New Yishun Community Hospital opens
THE 428-bed Yishun Community Hospital (YCH) opened its doors to patients yesterday, a move that should ease the bed crunch faced by the adjoining Khoo Teck Puat Hospital (KTPH).
Two wards, with 68 beds in total, are now open, said Pauline Tan, Singapore's former Chief Nurse who now heads YCH. Five wards, with 170 beds in all, will be opened by next April, she added.
The hospital will gradually open its other wards but is not expected to be fully opened by next year.
Yesterday, the new hospital took in its first dozen patients, all recovering patients from the 590-bed KTPH, where space is tight. Its occupancy rate averages more than 95 per cent - the highest of all public hospitals here.
About 200 of YCH's beds can be converted for use by KTPH should the need arise. Such "swing beds" are now the norm for community hospitals next to a general hospital.
The new hospital, which will also house the Geriatric Education and Research Institute, costs $320 million. Community hospitals generally cost about half that of a general hospital to build and operate, as its patients are not critically ill but rather, are on the road to recovery.
Dr Tan said the hospital is opening "on time and on budget".
YCH mimics the home environment, added Dr Tan. Patients who are able to, have to eat their meals in the dining area and not in bed. The idea is to get them well and home as soon as possible, she said.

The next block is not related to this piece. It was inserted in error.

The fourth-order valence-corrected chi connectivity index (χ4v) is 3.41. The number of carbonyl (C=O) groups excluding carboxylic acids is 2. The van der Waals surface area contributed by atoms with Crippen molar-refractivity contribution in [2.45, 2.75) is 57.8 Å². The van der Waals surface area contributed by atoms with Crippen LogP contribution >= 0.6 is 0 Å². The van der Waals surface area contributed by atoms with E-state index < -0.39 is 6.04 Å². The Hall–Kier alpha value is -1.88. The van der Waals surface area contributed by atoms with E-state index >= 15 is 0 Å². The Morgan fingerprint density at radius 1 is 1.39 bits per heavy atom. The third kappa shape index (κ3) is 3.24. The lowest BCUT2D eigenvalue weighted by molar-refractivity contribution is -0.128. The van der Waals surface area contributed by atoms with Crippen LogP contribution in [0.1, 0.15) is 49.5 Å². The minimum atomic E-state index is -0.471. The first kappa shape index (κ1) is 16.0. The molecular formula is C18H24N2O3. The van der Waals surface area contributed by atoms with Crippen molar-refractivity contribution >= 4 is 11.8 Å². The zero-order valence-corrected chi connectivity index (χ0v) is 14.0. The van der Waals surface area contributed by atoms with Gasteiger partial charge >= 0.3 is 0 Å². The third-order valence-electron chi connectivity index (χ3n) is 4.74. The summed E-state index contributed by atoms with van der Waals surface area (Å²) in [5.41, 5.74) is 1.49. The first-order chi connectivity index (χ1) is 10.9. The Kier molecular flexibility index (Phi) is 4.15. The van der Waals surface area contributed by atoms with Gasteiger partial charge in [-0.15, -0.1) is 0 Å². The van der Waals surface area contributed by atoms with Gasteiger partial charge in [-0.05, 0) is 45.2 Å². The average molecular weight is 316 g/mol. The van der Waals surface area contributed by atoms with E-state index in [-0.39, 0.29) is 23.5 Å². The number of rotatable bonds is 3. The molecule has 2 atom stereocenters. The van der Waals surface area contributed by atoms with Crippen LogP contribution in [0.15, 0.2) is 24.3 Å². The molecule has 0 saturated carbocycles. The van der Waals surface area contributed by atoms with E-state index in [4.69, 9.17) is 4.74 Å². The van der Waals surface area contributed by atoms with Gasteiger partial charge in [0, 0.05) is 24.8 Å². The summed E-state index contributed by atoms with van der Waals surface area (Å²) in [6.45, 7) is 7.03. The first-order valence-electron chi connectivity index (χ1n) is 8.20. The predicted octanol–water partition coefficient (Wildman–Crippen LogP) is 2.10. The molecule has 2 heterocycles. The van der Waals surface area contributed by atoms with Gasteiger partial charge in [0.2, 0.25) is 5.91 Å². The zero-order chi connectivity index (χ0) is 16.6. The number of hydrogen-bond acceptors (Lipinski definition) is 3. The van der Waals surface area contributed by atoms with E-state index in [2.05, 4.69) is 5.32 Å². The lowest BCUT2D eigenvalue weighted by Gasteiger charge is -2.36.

Alexandra Health System (AHS), which runs KTPH and YCH, has a team of 30 people - nurses, therapists and a doctor - that visits patients at home to help them manage their transition back home and any chronic ailments.
Speaking to the media after a tour of YCH yesterday, Chee Hong Tat, Minister of State for Health, said more than 900 hospital beds have been added this year, with more in the next two years as Sengkang and Outram hospitals come on line.
He said the Ministry of Health has been building up capacity to prepare for the nation's rapidly ageing population, which is expected to require greater healthcare services.
The challenge, he said, is to ensure long-term sustainability. If healthcare costs cannot be kept in check, "it could end up adding to a patient's financial burden".
One way is to use technology to reduce the need for manpower, Mr Chee said. The four hoists YCH has in two of its wards, which cost $160,000, is an example.
These hoists, which run on ceiling tracks, require only two nurses to move a heavy, non-ambulatory patient from bed to chair or bathroom. Without the hoist, four or five nurses are needed.
Another way to keep healthcare costs in check is to work closely with the private and voluntary sectors to promote healthy living so people stay out of hospital, he said.
Mr Chee was happy to note that the patients he spoke to were all hoping to go home soon.
Security guard Sulaiman Kamsani, 58, who has been in and out of hospital over the past two months for a heart problem and an infection, said: "My daughter's getting engaged. She's waiting for me to get home."
Housewife Lim Soon Kiow, 71, wants to go home too, as soon as the infection in her leg is cured.
Wong Sweet Fun, a senior geriatric physician with AHS, said while patients are warded, doctors will check if they have anything else that needs fixing.
Both Mr Sulaiman and Madam Lim, for example, have missing teeth. Dr Wong said they would be sent to the dental clinic in the hospital to get dentures fixed.